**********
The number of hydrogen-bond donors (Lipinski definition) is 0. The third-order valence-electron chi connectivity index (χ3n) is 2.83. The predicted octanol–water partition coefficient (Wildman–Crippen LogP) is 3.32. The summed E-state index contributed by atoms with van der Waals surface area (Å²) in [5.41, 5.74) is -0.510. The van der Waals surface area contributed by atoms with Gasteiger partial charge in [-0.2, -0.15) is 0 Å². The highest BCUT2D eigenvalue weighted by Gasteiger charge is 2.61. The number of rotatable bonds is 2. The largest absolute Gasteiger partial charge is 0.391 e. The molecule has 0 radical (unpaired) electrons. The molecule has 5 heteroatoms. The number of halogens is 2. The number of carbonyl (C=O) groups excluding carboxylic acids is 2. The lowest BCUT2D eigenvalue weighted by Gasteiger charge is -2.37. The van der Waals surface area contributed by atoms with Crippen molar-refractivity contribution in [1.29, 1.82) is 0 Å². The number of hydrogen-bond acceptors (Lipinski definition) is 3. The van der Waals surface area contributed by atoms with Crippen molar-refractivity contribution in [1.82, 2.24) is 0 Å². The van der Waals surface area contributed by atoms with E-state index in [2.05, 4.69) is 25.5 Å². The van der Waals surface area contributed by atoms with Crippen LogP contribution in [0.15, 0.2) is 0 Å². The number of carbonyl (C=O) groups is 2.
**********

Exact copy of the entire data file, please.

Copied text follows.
The number of hydrogen-bond donors (Lipinski definition) is 0. The third-order valence-electron chi connectivity index (χ3n) is 2.83. The predicted octanol–water partition coefficient (Wildman–Crippen LogP) is 3.32. The summed E-state index contributed by atoms with van der Waals surface area (Å²) in [5.41, 5.74) is -0.510. The van der Waals surface area contributed by atoms with Gasteiger partial charge in [-0.2, -0.15) is 0 Å². The highest BCUT2D eigenvalue weighted by Gasteiger charge is 2.61. The number of rotatable bonds is 2. The largest absolute Gasteiger partial charge is 0.391 e. The molecule has 0 radical (unpaired) electrons. The molecule has 5 heteroatoms. The number of halogens is 2. The number of carbonyl (C=O) groups excluding carboxylic acids is 2. The lowest BCUT2D eigenvalue weighted by Gasteiger charge is -2.37. The van der Waals surface area contributed by atoms with Crippen molar-refractivity contribution in [1.29, 1.82) is 0 Å². The number of hydrogen-bond acceptors (Lipinski definition) is 3. The van der Waals surface area contributed by atoms with Crippen molar-refractivity contribution in [1.82, 2.24) is 0 Å². The van der Waals surface area contributed by atoms with E-state index in [2.05, 4.69) is 25.5 Å². The van der Waals surface area contributed by atoms with Crippen LogP contribution in [0.15, 0.2) is 0 Å². The number of carbonyl (C=O) groups is 2.